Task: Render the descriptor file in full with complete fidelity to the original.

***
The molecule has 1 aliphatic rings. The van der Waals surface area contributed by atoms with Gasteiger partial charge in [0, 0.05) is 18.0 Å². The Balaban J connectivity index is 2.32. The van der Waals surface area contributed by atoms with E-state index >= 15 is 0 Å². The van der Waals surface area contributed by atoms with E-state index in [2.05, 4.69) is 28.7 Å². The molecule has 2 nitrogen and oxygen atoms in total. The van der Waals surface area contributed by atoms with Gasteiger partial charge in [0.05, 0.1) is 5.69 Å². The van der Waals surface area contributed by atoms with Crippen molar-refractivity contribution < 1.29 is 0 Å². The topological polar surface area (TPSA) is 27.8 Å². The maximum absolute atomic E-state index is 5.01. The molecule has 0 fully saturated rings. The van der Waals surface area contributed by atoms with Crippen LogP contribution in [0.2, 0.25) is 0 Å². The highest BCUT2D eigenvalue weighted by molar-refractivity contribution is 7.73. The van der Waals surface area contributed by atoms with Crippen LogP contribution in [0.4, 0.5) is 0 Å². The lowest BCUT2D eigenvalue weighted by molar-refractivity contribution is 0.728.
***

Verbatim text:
The molecule has 1 aliphatic rings. The van der Waals surface area contributed by atoms with Gasteiger partial charge in [0, 0.05) is 18.0 Å². The Balaban J connectivity index is 2.32. The van der Waals surface area contributed by atoms with E-state index >= 15 is 0 Å². The van der Waals surface area contributed by atoms with E-state index in [2.05, 4.69) is 28.7 Å². The molecule has 2 nitrogen and oxygen atoms in total. The van der Waals surface area contributed by atoms with Gasteiger partial charge in [0.05, 0.1) is 5.69 Å². The van der Waals surface area contributed by atoms with Crippen molar-refractivity contribution < 1.29 is 0 Å². The topological polar surface area (TPSA) is 27.8 Å². The maximum absolute atomic E-state index is 5.01. The molecule has 0 fully saturated rings. The van der Waals surface area contributed by atoms with Crippen LogP contribution in [0.2, 0.25) is 0 Å². The highest BCUT2D eigenvalue weighted by molar-refractivity contribution is 7.73. The van der Waals surface area contributed by atoms with Crippen LogP contribution in [0.4, 0.5) is 0 Å². The lowest BCUT2D eigenvalue weighted by molar-refractivity contribution is 0.728.